Last year, after a swirl of injuries in the infield, the Chicago Cubs called up hot-hitting infielder DJ LeMahieu. At the time, his was among the hottest bats in the Minor Leagues, and his future with the Cubs looked modestly bright. Coming up at that time and snagging some starts while they were available made some sense for a kid who might be the future at third or second base down the road. So the Cubs called him up.

And Mike Quade parked him on the bench.

LeMahieu was with the big club on May 30, and didn’t start regularly until June 19. Until then, he got a whopping 17 plate appearances, and just three starts. It was frustrating, confusing, and ultimately fruitless, as LeMahieu’s cooled bat had no success from June 19 to 27, when he was sent back down to the minors. After being sent down to AAA, LeMahieu hit just .286/.328/.366 in the hitting-friendly PCL.

I’m not saying there’s a causal element there (LeMahieu may have struggled anyway, the Cubs may have looked to move him anyway, etc.). I’m just pointing out that it was an incredibly frustrating time for those of us who want to see Cubs prospects playing every day.

Why am I telling the LeMahieu/Quade story? Because it sounds like new manager Dale Sveum has a slightly better appreciation for playing prospects regularly.

When asked about top prospect Brett Jackson making the team out of Spring Training, Sveum knocked it out of the park.

“I don’t think you’re ever going to have a kid like [Jackson] not play,” Sveum said. “He hasn’t played a full year in AAA. He’s either going to make the team and play every day, or he’s going to be in AAA.”

Boom. Nice. That is exactly what I wanted to hear.

For good measure, Sveum added that Jackson wouldn’t even be a great fit as a reserve, because “we have a heck of bench. With [Blake] DeWitt and Reed Johnson and [Jeff] Baker, we’ve probably got as good a bench as there is in the National League.”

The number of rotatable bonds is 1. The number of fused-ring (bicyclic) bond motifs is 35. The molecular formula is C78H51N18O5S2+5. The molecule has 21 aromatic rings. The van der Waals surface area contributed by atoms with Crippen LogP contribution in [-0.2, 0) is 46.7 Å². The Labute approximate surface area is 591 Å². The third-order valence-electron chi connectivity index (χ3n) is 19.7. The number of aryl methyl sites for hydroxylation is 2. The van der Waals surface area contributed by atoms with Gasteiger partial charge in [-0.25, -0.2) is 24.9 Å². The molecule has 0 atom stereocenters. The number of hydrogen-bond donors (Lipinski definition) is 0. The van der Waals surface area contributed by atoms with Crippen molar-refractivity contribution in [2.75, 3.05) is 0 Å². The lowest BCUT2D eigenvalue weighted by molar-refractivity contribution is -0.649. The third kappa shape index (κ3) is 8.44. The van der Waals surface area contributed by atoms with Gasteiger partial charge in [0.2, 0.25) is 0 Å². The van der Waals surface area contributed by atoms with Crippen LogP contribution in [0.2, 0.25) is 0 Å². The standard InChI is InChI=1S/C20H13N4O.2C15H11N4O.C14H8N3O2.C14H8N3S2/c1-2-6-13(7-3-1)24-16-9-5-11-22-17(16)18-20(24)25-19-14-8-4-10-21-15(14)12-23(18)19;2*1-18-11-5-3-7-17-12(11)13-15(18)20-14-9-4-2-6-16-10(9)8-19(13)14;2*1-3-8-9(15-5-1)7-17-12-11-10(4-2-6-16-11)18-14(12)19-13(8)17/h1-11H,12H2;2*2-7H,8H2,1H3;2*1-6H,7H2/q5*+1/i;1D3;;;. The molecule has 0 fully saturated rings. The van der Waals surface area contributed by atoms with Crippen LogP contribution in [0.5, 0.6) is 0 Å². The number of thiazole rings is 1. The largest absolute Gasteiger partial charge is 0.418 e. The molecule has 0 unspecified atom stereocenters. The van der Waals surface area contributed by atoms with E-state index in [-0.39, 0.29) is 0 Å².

I’ll allow you a moment to hesitate on Sveum’s mention of DeWitt as already on the bench (if asked, I doubt he’d confirm that – I think he was just speaking quickly from the top of his head, as he did when he listed potential starting pitchers. I don’t think he’s saying DeWitt is definitely on the team at this point.), before returning to the overall point.

This is good news. This is a manager who understands organizational priorities over his own, personal quest for marginal improvement in April. Sure, the team is ever-so-slightly better with Jackson on the bench than, say, Dave Sappelt. But, in the long-term, the organization could be much worse off, not only because it could stunt Jackson’s development, but also because it could cost the Cubs a year of control of Jackson. Absent a trade, then, Jackson is almost certain to start the year at AAA.

Well done, Dale.

(I know that the difference in prospect-dom between Jackson and LeMahieu is significant. But, at the time of his promotion, many saw LeMahieu as a future starter for the Cubs. That’s the point here. I’m not comparing the two.)



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